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Faster defensive line still in Buffalo Bills’ plans

If training camp is any indication, the Buffalo Bills will continue to use a faster defensive line to thwart passing attempts

On Tuesday morning, the Buffalo Bills defense turned at least one head with a somewhat unusual package. Sal Capaccio remarked on Twitter that the “Defense just went with a total pass-rush package. Hughes, Murphy, Oliver, L. Alexander, Milano, Edmunds all near the line of scrimmage + 5 DBs. Oliver the only DT.”

Based on fan reaction in the comments, this news was met with plenty of excitement.

The Buffalo Bills made heavy use of this rush concept last year, shuffling a lot of defensive looks. Back in late November we noted that not only did the Bills adjust their defensive line and secondary to account for the anticipated play call, but they overall very good at getting it right.

The “Speed Line”

Due to Tuesday’s practice not being open to the public and media sharing being somewhat limited for those with press passes, Sal’s tweet wasn’t accompanied by an example to show you. Luckily we have this one up our sleeve. I’d be willing to wager that the biggest difference between this and what was being practiced was that Ed Oliver is now in Kyle Williams’s spot. The second biggest difference is that

One of the reasons versatility is so important for the Sean McDermott/Leslie Frazier defense is that it creates the ability to float a few key players around the scheme based on the opponent and situation. Looking above, we see Lorenzo Alexander subbing in for Star Lotulelei. The four defenders on the line of scrimmage are set up wide and ready to go full tilt against a pass. Time for a chart.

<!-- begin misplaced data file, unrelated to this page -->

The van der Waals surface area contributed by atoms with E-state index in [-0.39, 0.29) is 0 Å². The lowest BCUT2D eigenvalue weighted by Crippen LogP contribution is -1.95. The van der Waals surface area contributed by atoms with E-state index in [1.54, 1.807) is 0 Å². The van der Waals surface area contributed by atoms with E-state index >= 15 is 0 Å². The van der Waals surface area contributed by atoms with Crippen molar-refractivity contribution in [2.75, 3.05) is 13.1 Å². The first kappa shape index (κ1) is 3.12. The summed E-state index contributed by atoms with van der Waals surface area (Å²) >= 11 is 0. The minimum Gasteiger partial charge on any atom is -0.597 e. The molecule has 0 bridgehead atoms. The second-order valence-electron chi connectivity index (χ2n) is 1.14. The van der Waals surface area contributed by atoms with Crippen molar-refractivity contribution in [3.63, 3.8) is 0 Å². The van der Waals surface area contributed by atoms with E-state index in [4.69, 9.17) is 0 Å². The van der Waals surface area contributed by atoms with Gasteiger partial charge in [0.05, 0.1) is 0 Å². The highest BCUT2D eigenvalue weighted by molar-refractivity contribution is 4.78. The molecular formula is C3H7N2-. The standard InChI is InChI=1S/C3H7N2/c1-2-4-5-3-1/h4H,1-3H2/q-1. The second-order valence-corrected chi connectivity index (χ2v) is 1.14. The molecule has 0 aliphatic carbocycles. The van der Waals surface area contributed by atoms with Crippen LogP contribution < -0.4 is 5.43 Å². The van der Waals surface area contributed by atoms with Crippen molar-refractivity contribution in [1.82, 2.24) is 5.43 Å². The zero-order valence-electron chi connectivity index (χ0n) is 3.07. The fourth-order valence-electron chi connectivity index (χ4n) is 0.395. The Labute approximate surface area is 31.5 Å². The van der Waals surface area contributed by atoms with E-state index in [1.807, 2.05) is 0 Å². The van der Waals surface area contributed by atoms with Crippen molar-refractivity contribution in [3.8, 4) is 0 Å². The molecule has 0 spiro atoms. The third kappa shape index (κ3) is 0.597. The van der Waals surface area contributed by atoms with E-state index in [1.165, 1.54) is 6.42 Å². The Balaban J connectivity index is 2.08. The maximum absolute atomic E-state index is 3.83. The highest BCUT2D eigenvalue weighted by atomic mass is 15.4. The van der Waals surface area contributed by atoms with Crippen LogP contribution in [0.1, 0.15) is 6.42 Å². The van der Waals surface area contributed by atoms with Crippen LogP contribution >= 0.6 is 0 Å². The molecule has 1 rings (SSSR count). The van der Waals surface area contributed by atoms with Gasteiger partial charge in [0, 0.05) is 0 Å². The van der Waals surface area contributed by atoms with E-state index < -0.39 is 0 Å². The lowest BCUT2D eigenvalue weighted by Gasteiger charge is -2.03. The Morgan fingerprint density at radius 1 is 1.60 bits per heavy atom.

The above was made by looking at every formation that was used three or more times during the 2018 season. This accounted for just under 70% of the total defensive snaps for the Bills last year and more importantly cut out 224 rows of classifying personnel groupings. The Bills had 346 unique defensive lineup combinations last year, which was middle of the pack if you can believe it.

Back to the speedier defensive line, as the chart shows, it was used just over 1/5 of the time. And like we saw in November, it’s widely being used at the right time. There were only 23 instances in our sample where the faster line was called in against a running play.

With few changes on the defensive side of the ball, it’s a safe bet the Buffalo Bills will continue trends we started seeing last year. So keep an eye out for this philosophy as we’re sure to see more of it, especially on obvious passing downs.